To commemorate Autotrader’s 20th anniversary, we’ve compiled a list of the top 10 most-searched new cars on the site and compared the current versions to their 20-year-old former selves. Ironically, the only passenger cars to make the list are two high-performance coupes – the Mustang and the Camaro. Not a single sedan or hatchback making the cut.
Number 5: Chevrolet Camaro
Not long ago, critics were ready to write the American muscle car’s obituary. Thankfully, cars like the Chevrolet Camaro give credence to the old adage: “Those who can do; those who can’t criticize.” Not only is the American muscle car alive and well, but it’s also so wildly popular that the only two passenger cars to make our top 10 most-researched cars list are the Ford Mustang and Chevrolet Camaro.
The Camaro’s strong showing should really come as no surprise, as the car offers a tremendous dose of power, styling, handling and sex appeal, all at a price starting just under $28,000. As with the original Camaro, Chevrolet offers its slick hot rod in a variety of flavors, ranging from an entry-level model with a 2.0-liter turbocharged engine, to the top-of-the-line ZL1, featuring a 650-horsepower supercharged 6.2-liter V8. In between these two extremes are the LT an SS trims, as well as the convertible variants. A 6-speed manual is standard on the LS, SS and ZL1 trims, with an 8-speed automatic optional for the LT and SS. The ZL1 offers a 10-speed automatic with active rev match. In its most extreme form, the Camaro ZL1 can rocket to 60 mph in a scant 3.5 seconds and complete the quarter-mile run in 11.4 seconds. When equipped with the track-ready 1LE package, the Camaro ZL1 is the most aggressive and athletic Camaro ever built, placing it on the same performance tier as some supercars that cost thousands more.
Whereas the original Camaro was a bit Spartan on features, the current car offers nearly every modern amenity available, including a 4G LTE Wi-Fi hot spot, touchscreen audio with Apple CarPlay and Android Auto, navigation and Bose audio. On the performance side, the Camaro offers a number of upgrades, including Recaro seats, launch control, magnetic ride control and the aforementioned 1LE track pack. Add the Camaro’s aggressive, all-American good looks, and you have a car that excites enthusiast drivers of all ages.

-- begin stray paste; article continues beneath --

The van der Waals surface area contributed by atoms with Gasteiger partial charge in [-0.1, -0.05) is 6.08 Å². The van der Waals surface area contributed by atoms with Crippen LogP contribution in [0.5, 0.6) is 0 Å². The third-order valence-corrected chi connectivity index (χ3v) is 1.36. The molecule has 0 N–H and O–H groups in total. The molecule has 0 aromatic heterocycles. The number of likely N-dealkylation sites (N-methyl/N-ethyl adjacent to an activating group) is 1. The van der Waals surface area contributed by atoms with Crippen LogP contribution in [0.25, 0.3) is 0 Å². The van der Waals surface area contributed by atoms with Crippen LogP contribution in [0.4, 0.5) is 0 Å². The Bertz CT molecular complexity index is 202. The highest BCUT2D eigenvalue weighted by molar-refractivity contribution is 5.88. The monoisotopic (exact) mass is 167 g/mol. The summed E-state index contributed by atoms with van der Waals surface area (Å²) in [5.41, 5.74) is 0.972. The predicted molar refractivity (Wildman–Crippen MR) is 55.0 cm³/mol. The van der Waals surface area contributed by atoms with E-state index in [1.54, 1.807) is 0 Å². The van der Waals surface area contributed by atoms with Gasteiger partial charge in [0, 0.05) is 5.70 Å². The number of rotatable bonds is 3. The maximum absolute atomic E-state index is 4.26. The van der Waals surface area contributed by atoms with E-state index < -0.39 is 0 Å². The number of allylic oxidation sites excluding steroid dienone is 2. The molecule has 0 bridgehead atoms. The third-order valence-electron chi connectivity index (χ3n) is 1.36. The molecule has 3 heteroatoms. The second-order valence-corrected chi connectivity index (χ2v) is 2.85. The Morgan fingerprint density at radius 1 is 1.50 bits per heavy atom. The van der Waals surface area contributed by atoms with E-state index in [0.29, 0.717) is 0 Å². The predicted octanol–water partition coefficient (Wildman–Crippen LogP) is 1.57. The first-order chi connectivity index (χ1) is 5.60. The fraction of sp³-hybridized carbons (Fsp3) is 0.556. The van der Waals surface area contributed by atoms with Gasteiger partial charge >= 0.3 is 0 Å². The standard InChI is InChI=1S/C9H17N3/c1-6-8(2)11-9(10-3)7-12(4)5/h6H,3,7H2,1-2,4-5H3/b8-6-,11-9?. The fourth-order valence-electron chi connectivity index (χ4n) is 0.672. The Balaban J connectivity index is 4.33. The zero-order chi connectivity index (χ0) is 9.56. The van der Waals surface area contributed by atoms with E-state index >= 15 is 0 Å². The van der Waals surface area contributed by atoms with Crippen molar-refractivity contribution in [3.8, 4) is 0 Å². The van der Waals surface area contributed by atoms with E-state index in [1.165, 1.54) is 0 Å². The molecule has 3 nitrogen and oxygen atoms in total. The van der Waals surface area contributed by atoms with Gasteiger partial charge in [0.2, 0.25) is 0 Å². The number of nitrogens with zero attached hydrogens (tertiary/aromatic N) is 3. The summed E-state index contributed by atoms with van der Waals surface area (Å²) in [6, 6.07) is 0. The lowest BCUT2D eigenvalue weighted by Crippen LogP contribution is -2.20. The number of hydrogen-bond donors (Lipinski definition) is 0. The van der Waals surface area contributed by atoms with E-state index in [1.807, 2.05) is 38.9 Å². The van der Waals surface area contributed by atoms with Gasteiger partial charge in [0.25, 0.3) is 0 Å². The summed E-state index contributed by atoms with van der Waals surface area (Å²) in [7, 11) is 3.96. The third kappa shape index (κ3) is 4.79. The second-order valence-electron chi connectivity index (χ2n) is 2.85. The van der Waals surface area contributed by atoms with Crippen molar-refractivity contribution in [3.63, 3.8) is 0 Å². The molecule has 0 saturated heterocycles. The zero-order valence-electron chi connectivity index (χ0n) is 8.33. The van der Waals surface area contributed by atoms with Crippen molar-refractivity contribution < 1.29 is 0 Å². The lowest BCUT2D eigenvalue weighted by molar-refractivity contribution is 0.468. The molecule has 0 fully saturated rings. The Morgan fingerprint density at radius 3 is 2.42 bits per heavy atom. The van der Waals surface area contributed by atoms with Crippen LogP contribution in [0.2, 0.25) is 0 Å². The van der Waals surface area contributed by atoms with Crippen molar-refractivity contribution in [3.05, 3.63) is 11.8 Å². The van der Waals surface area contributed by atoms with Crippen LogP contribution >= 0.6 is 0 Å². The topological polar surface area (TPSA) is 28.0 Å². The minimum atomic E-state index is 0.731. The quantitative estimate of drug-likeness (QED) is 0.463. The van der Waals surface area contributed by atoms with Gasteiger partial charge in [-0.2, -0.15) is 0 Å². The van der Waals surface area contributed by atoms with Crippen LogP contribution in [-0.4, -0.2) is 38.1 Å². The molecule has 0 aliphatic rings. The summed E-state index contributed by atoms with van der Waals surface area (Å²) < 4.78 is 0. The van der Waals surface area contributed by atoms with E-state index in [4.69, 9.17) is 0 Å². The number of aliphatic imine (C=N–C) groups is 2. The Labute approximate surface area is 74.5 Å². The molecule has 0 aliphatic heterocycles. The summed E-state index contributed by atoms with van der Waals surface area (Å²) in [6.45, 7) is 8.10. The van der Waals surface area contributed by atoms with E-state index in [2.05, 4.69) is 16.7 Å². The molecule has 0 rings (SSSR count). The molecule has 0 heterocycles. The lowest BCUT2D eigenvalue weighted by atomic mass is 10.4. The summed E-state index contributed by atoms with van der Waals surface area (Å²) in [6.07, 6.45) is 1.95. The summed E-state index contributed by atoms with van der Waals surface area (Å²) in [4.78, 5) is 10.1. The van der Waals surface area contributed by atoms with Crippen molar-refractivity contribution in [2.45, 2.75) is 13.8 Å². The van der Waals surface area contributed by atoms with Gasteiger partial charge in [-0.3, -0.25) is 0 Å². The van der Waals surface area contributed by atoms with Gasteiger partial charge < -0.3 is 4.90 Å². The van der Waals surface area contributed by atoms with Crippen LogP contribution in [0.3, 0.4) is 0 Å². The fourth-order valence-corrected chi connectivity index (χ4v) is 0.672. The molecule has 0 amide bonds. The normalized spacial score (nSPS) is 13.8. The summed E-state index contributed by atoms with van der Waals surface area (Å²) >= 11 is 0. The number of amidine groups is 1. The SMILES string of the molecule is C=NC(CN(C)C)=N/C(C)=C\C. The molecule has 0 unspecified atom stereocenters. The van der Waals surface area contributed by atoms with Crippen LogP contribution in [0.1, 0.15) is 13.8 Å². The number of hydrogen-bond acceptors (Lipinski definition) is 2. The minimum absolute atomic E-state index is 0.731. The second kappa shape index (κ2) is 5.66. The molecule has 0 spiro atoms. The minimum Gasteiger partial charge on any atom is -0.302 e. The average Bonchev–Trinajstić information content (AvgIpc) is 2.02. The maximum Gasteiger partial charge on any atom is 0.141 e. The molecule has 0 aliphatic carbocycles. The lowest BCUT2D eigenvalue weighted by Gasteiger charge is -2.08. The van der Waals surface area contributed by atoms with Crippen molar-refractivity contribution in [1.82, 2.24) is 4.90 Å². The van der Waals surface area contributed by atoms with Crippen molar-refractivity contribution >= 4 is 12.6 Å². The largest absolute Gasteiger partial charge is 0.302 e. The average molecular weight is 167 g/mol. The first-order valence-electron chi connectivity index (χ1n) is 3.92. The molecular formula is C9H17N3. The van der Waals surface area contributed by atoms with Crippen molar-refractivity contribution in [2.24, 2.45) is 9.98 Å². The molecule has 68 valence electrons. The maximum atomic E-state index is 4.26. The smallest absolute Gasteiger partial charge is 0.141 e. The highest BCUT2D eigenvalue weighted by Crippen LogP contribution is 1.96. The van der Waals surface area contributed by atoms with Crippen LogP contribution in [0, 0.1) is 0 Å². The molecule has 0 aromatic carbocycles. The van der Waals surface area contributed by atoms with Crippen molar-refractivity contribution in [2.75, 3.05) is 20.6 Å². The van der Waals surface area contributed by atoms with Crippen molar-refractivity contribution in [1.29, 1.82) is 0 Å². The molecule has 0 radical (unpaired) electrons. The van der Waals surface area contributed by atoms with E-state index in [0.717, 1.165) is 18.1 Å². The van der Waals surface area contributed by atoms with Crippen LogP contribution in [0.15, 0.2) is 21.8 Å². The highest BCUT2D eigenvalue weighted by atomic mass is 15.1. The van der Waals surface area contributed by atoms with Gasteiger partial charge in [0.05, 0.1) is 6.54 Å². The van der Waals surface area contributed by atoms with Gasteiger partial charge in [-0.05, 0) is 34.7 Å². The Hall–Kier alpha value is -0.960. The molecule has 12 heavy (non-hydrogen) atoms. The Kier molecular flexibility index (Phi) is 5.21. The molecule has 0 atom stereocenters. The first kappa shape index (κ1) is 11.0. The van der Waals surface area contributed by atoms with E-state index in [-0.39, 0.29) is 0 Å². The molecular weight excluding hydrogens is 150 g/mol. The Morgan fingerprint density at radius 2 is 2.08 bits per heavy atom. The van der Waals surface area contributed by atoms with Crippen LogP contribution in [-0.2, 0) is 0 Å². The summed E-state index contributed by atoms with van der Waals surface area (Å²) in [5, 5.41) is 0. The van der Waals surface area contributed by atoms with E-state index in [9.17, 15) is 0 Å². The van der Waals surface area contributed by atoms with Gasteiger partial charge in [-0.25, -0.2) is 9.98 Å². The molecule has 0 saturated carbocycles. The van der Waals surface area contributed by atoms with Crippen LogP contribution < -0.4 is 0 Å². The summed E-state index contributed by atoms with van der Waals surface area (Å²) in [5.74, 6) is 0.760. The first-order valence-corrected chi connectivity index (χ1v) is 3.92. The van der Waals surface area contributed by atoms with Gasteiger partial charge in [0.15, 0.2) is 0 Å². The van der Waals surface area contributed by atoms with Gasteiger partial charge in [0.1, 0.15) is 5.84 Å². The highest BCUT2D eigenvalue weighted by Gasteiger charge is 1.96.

1997 Chevrolet Camaro
In 1997, Autotrader.com went live, Mario Lemieux was inducted into the NHL Hall of Fame, and the Chevrolet Camaro was celebrating its 30th Anniversary. At this time, the Camaro line included the V6-powered base and RS trims and V8-powered Z28. Body styles included a fixed hardtop, T-top or convertible. To celebrate its 30th birthday, Chevrolet created a limited run of 30th Anniversary Camaro SS models equipped with a revised version of the Corvette’s 330-hp LT4 5.7-liter V8 engine. The SS was distinguished by its Arctic White paint and bold dual Hugger Orange stripes running over the car’s hood, roof and rear deck lid. Performance enhancements included a Bilstein sport suspension, a performance exhaust and a Torsen limited-slip rear differential. With only 100 cars produced, the 30th Anniversary SS quickly sold out, prompting Chevrolet to offer a Z28 30th Anniversary model with a slightly less powerful 285-hp V8. All 1997 Camaros also received a revised interior with a new dash and center console.
Other Notable Accomplishments at GM in 1997
1997 saw the launch of Cadillac’s Catera. Based on the Opel Omega platform, the Catera was advertised as “the Caddy that zigs,” a reference to its European-inspired driving dynamics. Unfortunately, when saddled with the added amenities Cadillac owners had come to expect, the Catera didn’t really zig all that well and wasn’t very quick, either. Plagued with numerous build and mechanical troubles, sales peaked in 1997 at around 25,000 then fell off sharply, with the last Catera rolling off the showroom floor in 2001.
Read more about the 10 most-searched new cars on Autotrader: